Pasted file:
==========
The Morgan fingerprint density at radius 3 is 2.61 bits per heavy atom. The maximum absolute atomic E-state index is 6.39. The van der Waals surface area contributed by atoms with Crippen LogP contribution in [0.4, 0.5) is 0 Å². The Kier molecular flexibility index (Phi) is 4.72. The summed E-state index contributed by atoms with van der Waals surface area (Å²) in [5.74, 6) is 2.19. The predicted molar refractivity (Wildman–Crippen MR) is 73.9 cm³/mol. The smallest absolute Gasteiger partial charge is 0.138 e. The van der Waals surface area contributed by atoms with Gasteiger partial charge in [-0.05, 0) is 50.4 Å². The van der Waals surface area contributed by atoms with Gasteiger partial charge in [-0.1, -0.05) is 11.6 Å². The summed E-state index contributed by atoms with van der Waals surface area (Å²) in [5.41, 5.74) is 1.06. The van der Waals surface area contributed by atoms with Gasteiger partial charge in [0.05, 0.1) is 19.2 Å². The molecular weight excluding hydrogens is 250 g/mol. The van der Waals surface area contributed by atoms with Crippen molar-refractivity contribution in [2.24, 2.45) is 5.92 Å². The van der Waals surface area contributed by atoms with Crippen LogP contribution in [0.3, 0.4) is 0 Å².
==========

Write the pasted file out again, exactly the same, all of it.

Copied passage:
The Morgan fingerprint density at radius 3 is 2.61 bits per heavy atom. The maximum absolute atomic E-state index is 6.39. The van der Waals surface area contributed by atoms with Crippen LogP contribution in [0.4, 0.5) is 0 Å². The Kier molecular flexibility index (Phi) is 4.72. The summed E-state index contributed by atoms with van der Waals surface area (Å²) in [5.74, 6) is 2.19. The predicted molar refractivity (Wildman–Crippen MR) is 73.9 cm³/mol. The smallest absolute Gasteiger partial charge is 0.138 e. The van der Waals surface area contributed by atoms with Gasteiger partial charge in [-0.05, 0) is 50.4 Å². The van der Waals surface area contributed by atoms with Gasteiger partial charge in [-0.1, -0.05) is 11.6 Å². The summed E-state index contributed by atoms with van der Waals surface area (Å²) in [5.41, 5.74) is 1.06. The van der Waals surface area contributed by atoms with Gasteiger partial charge in [0.05, 0.1) is 19.2 Å². The molecular weight excluding hydrogens is 250 g/mol. The van der Waals surface area contributed by atoms with Crippen molar-refractivity contribution in [2.24, 2.45) is 5.92 Å². The van der Waals surface area contributed by atoms with Crippen LogP contribution in [0.3, 0.4) is 0 Å².